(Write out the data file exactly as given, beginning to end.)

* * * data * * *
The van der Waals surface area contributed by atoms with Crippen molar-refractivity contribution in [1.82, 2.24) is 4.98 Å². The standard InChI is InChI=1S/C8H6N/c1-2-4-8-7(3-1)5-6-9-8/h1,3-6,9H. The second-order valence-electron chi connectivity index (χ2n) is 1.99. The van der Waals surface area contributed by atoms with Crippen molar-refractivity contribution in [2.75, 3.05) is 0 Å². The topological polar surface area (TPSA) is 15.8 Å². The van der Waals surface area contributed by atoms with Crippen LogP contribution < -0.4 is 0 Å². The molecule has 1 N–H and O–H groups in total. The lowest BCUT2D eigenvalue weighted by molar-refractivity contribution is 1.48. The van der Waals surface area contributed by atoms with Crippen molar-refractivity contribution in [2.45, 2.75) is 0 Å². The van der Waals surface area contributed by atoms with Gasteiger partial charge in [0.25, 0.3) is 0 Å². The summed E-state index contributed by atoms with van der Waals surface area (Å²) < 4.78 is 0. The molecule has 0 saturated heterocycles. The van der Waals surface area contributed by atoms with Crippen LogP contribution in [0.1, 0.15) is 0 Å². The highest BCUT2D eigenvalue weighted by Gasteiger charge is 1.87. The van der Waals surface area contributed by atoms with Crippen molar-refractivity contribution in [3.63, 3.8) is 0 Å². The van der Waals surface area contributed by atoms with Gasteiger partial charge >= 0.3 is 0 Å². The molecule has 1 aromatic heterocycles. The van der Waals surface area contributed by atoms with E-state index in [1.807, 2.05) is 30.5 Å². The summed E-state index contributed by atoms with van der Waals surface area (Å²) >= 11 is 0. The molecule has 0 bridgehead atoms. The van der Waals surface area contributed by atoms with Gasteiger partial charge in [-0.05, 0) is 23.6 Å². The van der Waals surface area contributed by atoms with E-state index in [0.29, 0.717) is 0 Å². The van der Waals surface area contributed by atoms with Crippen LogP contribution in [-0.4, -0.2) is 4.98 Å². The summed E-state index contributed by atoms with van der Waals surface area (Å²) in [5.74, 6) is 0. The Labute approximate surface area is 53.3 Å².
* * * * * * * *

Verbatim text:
The van der Waals surface area contributed by atoms with Crippen molar-refractivity contribution in [1.82, 2.24) is 4.98 Å². The standard InChI is InChI=1S/C8H6N/c1-2-4-8-7(3-1)5-6-9-8/h1,3-6,9H. The second-order valence-electron chi connectivity index (χ2n) is 1.99. The van der Waals surface area contributed by atoms with Crippen molar-refractivity contribution in [2.75, 3.05) is 0 Å². The topological polar surface area (TPSA) is 15.8 Å². The van der Waals surface area contributed by atoms with Crippen LogP contribution < -0.4 is 0 Å². The molecule has 1 N–H and O–H groups in total. The lowest BCUT2D eigenvalue weighted by molar-refractivity contribution is 1.48. The van der Waals surface area contributed by atoms with Crippen molar-refractivity contribution in [2.45, 2.75) is 0 Å². The van der Waals surface area contributed by atoms with Gasteiger partial charge in [0.25, 0.3) is 0 Å². The summed E-state index contributed by atoms with van der Waals surface area (Å²) < 4.78 is 0. The molecule has 0 saturated heterocycles. The van der Waals surface area contributed by atoms with Crippen LogP contribution in [0.1, 0.15) is 0 Å². The highest BCUT2D eigenvalue weighted by Gasteiger charge is 1.87. The van der Waals surface area contributed by atoms with Crippen molar-refractivity contribution in [3.63, 3.8) is 0 Å². The van der Waals surface area contributed by atoms with Gasteiger partial charge >= 0.3 is 0 Å². The molecule has 1 aromatic heterocycles. The van der Waals surface area contributed by atoms with E-state index in [1.807, 2.05) is 30.5 Å². The summed E-state index contributed by atoms with van der Waals surface area (Å²) >= 11 is 0. The molecule has 0 bridgehead atoms. The van der Waals surface area contributed by atoms with Gasteiger partial charge in [-0.05, 0) is 23.6 Å². The van der Waals surface area contributed by atoms with E-state index in [0.29, 0.717) is 0 Å². The van der Waals surface area contributed by atoms with Crippen LogP contribution in [-0.4, -0.2) is 4.98 Å². The summed E-state index contributed by atoms with van der Waals surface area (Å²) in [5.74, 6) is 0. The Labute approximate surface area is 53.3 Å².